5.9k Share this
Over the past two years, Awnuh, 19, has undergone a variety of cosmetic procedures: cheek filler, lip filler, breast augmentation and rhinoplasty.
They are pricey procedures. Her first, for lip filler, cost about $1,200, paid for with money she made by posting explicit content to her OnlyFans account, which she started the day she turned 18. Since then, her online popularity has soared, particularly on TikTok, where she posts about her physical transformation and her 60-plus tattoos to more than 415,000 followers.
That following has made it easier to afford increasingly aggressive and invasive cosmetic procedures and surgeries. More followers means more money, but also bigger discounts from the array of surgeons, clinics and medical spas (more commonly known as med spas) that now see influencers as the cheapest and most effective way to attract new customers.
Awnuh said she realizes she could be influencing her fans to follow in her footsteps, modeling the pursuit of online fame via explicit content that results in free or discounted cosmetic procedures. Her most recent procedure, a “lip blush” that deposits reddish-pink pigment in the lips through a tattoo-like process, was $200 off a $600 treatment in return for a TikTok post. That video has been viewed more than 6 million times.
“I try to be as open as possible, but I also don’t want to be in a position where I’m flaunting, like ‘Hey, look, I get these free procedures,’” said Awnuh, who spoke on the condition of using her online handle rather than her real name, out of privacy concerns. “I know a lot of my audience is younger girls and I don’t want to flex, like ‘I got popular off OnlyFans, and now I get all this free stuff.’”
It’s a dynamic that many young social media personalities now experience, a feedback loop of free or cheap cosmetic procedures that also boost their views, which in turn make them even more lucrative targets for clinics and practitioners selling such procedures.
From Botox to breast implants, medical providers have turned to social media for a new kind of personalized advertising that comes directly from influencers. And in the growing industry of cosmetic providers, there are few to no rules when it comes to advertising body modifications, which opens the door to offering teenagers free, unlimited cosmetic procedures.
NBC News spoke with 12 social media personalities with audiences ranging from under 100,000 to more than 10 million followers who detailed how they feel pushed to look perfect in real life and online. This has led younger creators in their teens and early 20s to get cosmetic procedures, ranging from lip filler injections to plastic surgery — many of which they received at discounted rates. Many expressed regrets about some of their procedures. Six of them described feeling addicted to body modification.
“If you have an iPhone, it has affected you,” Sebastian Bails, a TikTok star with 12.8 million followers, said. He said he got his first cosmetic procedure, lip filler injections, when he was 18.
“I got my lips done, not because I was insecure, but because I was offered free lips,” he said. “Who is going to say no to free lips?”
That has in turn changed how these procedures are marketed. Lorry Hill, a cosmetic surgery enthusiast who runs a beauty-focused YouTube channel, said she’s seen a significant increase in the willingness of cosmetic-procedure providers to advertise through social media influencers.
“Back in the day, surgeons didn’t advertise. It was shameful,” she said. “Now they’re advertising with young people, and they’re popular on all the social media networks, like TikTok and Instagram.”
Hill said she has observed cosmetic physicians posting mostly young patients on their Instagram and TikTok accounts.
On TikTok, hashtags for videos about “plasticsurgery” and “lipfiller” have 26 billion views combined, according to data from the company’s hashtag pages. Those pages are filled with people of many ages sharing their experiences with various procedures.
TikTok differentiates between organic advertising and branded advertising on its platform, and it doesn’t allow cosmetic procedures or providers to advertise through official TikTok ads. Those rules don’t apply to videos like Awnuh’s, which aren’t considered branded advertising.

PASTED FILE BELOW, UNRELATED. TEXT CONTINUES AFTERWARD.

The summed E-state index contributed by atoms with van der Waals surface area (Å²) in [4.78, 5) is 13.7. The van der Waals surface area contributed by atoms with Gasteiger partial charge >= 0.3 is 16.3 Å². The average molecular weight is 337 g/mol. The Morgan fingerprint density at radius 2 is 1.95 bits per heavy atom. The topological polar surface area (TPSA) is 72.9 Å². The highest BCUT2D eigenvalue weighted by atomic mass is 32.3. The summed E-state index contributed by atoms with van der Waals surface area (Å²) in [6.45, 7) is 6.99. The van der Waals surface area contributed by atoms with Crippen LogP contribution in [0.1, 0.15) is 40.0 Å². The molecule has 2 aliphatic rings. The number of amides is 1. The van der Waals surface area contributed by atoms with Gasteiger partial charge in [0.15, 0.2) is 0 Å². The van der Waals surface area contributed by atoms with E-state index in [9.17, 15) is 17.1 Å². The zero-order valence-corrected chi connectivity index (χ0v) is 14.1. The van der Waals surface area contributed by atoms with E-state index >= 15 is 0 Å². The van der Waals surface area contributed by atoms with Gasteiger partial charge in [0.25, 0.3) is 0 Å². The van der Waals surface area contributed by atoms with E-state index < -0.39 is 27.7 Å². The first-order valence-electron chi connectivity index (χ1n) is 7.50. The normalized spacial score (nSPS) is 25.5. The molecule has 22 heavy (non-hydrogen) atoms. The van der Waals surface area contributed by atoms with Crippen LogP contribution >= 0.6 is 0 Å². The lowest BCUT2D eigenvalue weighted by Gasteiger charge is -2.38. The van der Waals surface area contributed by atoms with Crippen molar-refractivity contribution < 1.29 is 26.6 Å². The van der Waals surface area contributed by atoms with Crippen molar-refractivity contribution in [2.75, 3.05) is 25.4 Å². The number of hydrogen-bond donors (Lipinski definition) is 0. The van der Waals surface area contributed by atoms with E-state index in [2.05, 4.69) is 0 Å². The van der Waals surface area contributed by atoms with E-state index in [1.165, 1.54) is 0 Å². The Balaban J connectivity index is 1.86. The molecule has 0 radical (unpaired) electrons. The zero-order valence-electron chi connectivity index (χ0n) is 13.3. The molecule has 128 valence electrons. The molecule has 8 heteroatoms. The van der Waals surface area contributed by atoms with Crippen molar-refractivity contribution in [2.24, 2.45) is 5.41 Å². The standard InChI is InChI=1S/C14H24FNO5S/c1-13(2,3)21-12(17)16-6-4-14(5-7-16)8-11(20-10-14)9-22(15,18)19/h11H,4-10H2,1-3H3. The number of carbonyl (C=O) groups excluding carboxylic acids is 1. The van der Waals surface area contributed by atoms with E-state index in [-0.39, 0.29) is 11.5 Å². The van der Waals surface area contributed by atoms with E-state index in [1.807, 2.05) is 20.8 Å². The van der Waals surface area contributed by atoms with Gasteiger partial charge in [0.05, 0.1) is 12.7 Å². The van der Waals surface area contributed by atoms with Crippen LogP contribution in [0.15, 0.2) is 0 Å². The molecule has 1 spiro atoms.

“We strive to be as transparent as possible with our community and expect the same from those on our platform,” a TikTok spokesperson said in an email. “This is why we require that users disclose when they develop branded content. When we discover that this isn’t the case, we take steps to address it.”
Industry professionals also say they’ve seen more extreme demands from young patients.
“There are a lot of early 20-year-olds who have a form of body dysmorphia where they say ‘This is too small, this is too big,’” said Kristin Gunn, a Texan medical spa owner who performs a variety of nonsurgical cosmetic procedures. “They’re comparing, comparing, comparing to Instagram and all this stuff, ‘I need my butt bigger, I need all of these things.’”
The American Med Spa Association didn’t respond to requests for comment about advertising practices in the industry.
Dr. Ashley Amalfi of the American Society of Plastic Surgeons said in an email that her group has a code of ethics that applies to advertising.
“We’re aware that young people are watching and we always try to approach things ethically, professionally and to have a message of a positive body image, especially for young girls,” she wrote. “It’s important that we abide by all of those standards and to uphold them especially for our youngest audience.
Young people still account for a small portion of the broader plastic surgery market, but are a growing part of the industry.
Dr. Steven Williams, a board-certified plastic surgeon practicing in Oakland, California, said patients seeking filler and other nonsurgical treatments are trending younger.
“The entire business model of social media is the obtainment of the unattainable,” he said. “That inherently drives people to try and reach that unattainable goal, and sometimes they use plastic surgery to try and get there.”
Williams added that social media can also underplay the seriousness of many procedures.
“These are all medical treatments,” he said. “Even though social media tends to trivialize them, they can all have very serious implications for a patient’s health.”
The Food and Drug Administration has approved the use of filler (compounds that can be injected and then safely absorbed into the body) for adults over the age of 22, but that doesn’t mean younger patients can’t get them. A consenting adult or a minor with a parent’s permission can instead receive “off-label” fillers, which are fillers used in a way that are not covered by FDA guidelines.